I also thought back to my childhood. I was spanked and it hurt in more ways than one. I distinctly remember lying to my parents (on many occasions) in order to avoid a spanking. Corporal punishment erodes the trust between child and parent. It causes children to fear their parents. And in all things, I endeavour to raise my children to be fearless and fundamentally happy (nod to Lord Russell).

Children are the smallest, most vulnerable people in our society. They are also the only people that we're actively encouraged to hit. If a work colleague, friend or my wife does something I don't like, I'm not going to use force against them to correct their ways. And if I tried, you can be sure that Johnny Law will pay me a visit swiftly. That we would hit these little people, who trust us implicitly, should be a cause for great shame in our society.

I also believe you can teach a child right from wrong without spanking. A child behaves well if they feel valued and that they have a good standing in their social environment. Nobody feels valued when they are on the end of a spanking.

As for the second group, the religious hitters, well, I don't put too much stock in the foundations, ethics or utility of religion. Hitting a kid out of obedience to a religious text is a thoughtless and cowardly act.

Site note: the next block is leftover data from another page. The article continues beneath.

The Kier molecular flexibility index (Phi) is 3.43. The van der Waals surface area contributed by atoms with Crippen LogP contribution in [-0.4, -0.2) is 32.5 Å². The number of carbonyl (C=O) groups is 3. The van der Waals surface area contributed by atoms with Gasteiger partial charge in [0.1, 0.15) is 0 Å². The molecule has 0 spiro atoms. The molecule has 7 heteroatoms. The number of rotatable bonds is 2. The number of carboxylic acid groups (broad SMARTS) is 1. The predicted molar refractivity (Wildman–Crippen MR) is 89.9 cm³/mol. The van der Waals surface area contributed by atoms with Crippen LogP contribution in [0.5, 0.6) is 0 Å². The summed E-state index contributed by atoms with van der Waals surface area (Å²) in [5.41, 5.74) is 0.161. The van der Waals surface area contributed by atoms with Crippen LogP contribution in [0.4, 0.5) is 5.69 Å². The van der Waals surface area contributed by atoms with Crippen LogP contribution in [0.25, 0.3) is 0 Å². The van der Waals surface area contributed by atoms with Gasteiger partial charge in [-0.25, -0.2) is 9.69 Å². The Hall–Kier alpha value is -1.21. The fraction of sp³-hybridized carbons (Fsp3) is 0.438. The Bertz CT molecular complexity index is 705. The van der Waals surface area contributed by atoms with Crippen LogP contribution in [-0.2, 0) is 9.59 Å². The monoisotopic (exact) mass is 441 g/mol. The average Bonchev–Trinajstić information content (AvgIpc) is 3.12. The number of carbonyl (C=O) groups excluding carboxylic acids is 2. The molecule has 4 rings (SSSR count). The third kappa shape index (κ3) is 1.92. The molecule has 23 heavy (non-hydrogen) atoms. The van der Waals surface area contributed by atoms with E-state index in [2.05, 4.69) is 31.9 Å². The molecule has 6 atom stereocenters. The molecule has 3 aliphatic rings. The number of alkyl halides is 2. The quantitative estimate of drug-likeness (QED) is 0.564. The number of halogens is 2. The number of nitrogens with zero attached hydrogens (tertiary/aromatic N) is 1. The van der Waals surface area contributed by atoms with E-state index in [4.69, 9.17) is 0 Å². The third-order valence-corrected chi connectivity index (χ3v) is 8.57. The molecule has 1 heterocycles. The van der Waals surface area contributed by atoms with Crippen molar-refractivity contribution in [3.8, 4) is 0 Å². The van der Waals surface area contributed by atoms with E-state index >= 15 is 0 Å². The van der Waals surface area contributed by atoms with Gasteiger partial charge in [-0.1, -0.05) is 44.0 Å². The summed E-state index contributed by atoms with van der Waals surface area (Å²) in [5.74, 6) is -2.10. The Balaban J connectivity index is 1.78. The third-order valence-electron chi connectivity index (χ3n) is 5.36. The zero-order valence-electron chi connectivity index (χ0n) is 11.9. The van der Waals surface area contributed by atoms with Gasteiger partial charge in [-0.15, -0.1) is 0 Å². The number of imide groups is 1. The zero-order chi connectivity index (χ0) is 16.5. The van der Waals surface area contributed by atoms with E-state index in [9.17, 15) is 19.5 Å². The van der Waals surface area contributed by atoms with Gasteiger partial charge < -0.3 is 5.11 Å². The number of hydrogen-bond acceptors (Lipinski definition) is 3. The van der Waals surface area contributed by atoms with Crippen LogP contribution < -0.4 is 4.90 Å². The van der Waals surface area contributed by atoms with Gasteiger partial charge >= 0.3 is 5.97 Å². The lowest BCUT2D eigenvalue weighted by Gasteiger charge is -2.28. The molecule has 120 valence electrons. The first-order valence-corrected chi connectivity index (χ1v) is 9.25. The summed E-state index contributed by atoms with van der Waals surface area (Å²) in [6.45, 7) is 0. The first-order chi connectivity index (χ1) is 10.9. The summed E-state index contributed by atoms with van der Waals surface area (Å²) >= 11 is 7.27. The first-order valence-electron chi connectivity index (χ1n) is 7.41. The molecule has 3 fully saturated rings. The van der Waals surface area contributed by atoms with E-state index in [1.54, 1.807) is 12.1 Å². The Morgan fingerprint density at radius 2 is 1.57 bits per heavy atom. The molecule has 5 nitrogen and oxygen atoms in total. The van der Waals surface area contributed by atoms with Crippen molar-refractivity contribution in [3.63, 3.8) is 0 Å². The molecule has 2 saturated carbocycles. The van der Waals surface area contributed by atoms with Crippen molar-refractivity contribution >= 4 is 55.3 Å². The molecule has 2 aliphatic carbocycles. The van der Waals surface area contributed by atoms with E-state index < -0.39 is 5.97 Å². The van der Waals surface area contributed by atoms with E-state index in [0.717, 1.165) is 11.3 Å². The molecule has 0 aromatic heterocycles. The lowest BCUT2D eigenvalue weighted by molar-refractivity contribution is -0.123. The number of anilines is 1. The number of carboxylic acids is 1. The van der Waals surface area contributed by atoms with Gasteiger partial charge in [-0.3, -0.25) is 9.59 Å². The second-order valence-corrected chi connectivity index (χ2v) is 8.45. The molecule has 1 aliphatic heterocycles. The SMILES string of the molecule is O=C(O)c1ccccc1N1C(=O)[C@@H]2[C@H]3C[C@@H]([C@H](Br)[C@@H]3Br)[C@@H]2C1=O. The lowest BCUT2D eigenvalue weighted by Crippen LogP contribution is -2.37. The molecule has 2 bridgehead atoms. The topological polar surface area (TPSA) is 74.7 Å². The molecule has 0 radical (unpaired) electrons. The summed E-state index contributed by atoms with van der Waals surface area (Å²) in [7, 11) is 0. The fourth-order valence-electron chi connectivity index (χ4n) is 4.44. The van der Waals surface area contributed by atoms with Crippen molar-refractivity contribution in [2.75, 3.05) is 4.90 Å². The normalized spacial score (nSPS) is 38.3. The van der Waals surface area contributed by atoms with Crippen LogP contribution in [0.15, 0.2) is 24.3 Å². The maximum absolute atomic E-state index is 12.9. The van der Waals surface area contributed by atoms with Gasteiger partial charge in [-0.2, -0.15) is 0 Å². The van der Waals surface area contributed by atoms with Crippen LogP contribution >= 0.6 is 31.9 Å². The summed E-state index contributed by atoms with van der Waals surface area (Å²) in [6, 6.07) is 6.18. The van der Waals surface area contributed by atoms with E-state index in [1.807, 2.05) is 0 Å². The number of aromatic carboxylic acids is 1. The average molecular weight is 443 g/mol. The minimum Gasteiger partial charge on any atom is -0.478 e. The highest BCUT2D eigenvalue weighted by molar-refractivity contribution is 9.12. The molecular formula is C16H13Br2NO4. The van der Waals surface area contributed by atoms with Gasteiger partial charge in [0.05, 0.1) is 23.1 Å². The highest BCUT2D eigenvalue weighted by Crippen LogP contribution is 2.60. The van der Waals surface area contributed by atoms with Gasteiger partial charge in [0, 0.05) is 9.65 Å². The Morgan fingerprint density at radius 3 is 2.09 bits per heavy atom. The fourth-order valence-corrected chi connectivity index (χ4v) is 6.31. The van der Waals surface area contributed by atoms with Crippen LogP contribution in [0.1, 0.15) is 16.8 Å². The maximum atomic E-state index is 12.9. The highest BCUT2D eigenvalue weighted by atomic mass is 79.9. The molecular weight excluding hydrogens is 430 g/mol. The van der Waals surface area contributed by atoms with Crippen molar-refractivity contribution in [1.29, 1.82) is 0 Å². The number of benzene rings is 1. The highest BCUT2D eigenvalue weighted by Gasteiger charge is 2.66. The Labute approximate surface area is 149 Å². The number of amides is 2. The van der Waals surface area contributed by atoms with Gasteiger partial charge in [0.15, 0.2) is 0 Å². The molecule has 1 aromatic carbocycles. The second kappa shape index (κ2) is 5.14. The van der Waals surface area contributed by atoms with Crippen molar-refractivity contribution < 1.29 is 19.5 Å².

On obedience, I teach my children that disobedience is fine. Obedience is a handy tool that should be employed as long as it's beneficial. Yes, my kids should respect and obey their teachers (for example); it keeps them in school with all the educational and social benefits afforded. But if the chaplain tells Master Seven to meet him in his car, the obedience should stop there. It is worth noting that many great advances in all societies have come about through acts of civil disobedience.

I'll add, and probably much too glibly (and possibly unfairly), I think people can be ethical DESPITE religion. But I probably shouldn't be expressing undercooked thoughts on ethics on a blog run by an esteemed philosopher ... I fear I have waded in beyond my depth. :)

Well, that was a bit more than I thought I'd write. So, I thank you for your indulgence.